Thursday, April 4, 2019


Why I Wrote About Josephine Baker by Sherry Jones @sherryjones #writing

Why I Wrote About Josephine Baker by Sherry Jones

My novels tell the lives of extraordinary women in history who overcame formidable obstacles to achieve their highest potential—which, for me, always involves making a positive difference in the world. I delve into these women’s lives in hopes of inspiring others and myself.  And yet when I first considered writing about Josephine Baker, the African-American performer who hit it big in Paris in the 1920s, I expected a romp. I wanted it, in fact. Having wept as I wrote The Sharp Hook of Love, my tragic novel about the 12-century French lovers Abelard and Heloise, I was ready for some light-hearted fun. A pretty woman who danced and made funny faces wearing nothing more than a skirt of bananas seemed just the ticket.

But Ms. Baker, as it turned out, was a lot more than a nude, comic Parisian dancer.

Josephine Baker was a woman who lived life on her own terms, fearlessly and with heart. Raised in poverty by abusive parents, she dreamed big, pursued her goals with passion, and succeeded beyond even her wildest imaginings—and then risked all, even her very life, to make the world a better place.
First as a World War II spy for the French Resistance and then as a trailblazing U.S. civil rights activist, Josephine Baker used her power and her platform to fight for justice and equality against the forces of tyranny and hatred, prefiguring the anti-colorist activism by current celebrities including Colin Kaeparnick, Oprah, and Rihanna.

From the 1917 East St. Louis race riots to the 1963 March on Washington with Dr. Martin Luther King Jr. to the adoption of a “Rainbow Tribe” of 12 children of various races and cultures, Josephine Baker dedicated most of her life to eradicating racism. Although she felt encouraged by the changes that occurred during her lifetime, she knew the struggle for “her people” was only beginning. She was a fighter to the end, and also a lover—not just of individual men and women, but of all humanity.
When I feel overwhelmed by the vitriol and violence rearing its ugly head in America today, I draw on Josephine Baker’s courage, strength, and determination for the power to persevere. I wrote JOSEPHINE BAKER’S LAST DANCE with the hope that it will inspire others to keep fighting the good fight—to, as she said in her 1963 speech, “light that fire in you, so that you can carry on, and so that you can do those things that I have done.” Given her many remarkable accomplishments, it’s a tall order, indeed.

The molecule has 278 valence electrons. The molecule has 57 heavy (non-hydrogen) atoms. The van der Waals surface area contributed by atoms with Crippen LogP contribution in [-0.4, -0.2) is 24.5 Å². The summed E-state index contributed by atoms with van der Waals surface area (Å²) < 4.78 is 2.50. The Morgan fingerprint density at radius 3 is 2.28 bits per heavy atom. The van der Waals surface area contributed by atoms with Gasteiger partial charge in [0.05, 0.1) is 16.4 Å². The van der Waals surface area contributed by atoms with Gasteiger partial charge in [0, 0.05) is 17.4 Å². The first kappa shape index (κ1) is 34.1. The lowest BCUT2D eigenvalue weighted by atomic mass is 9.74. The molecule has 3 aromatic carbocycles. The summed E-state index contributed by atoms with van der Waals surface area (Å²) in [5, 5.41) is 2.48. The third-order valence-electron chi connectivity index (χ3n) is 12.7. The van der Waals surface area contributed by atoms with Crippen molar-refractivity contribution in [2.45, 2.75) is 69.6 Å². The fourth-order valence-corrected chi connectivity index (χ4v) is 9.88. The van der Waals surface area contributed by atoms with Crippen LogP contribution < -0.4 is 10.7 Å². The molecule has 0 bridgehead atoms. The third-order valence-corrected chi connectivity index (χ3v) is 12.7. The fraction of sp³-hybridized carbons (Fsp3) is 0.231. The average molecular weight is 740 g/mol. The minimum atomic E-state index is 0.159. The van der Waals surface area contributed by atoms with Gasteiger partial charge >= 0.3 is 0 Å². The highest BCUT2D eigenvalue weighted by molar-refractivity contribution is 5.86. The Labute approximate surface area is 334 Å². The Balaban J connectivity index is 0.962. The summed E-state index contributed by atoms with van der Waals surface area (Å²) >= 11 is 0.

Author: Sherry Jones
Publisher: Gallery Books
Pages: 304
Genre: Biography/Historical

From the author of The Jewel of Medina, a moving and insightful novel based on the life of legendary performer and activist Josephine Baker, perfect for fans of The Paris Wife and Hidden Figures.

Discover the fascinating and singular life story of Josephine Baker—actress, singer, dancer, Civil Rights activist, member of the French Resistance during WWII, and a woman dedicated to erasing prejudice and creating a more equitable world—in Josephine Baker’s Last Dance.

In this illuminating biographical novel, Sherry Jones brings to life Josephine’s early years in servitude and poverty in America, her rise to fame as a showgirl in her famous banana skirt, her activism against discrimination, and her many loves and losses. From 1920s Paris to 1960s Washington, to her final, triumphant performance, one of the most extraordinary lives of the twentieth century comes to stunning life on the page.

With intimate prose and comprehensive research, Sherry Jones brings this remarkable and compelling public figure into focus for the first time in a joyous celebration of a life lived in technicolor, a powerful woman who continues to inspire today.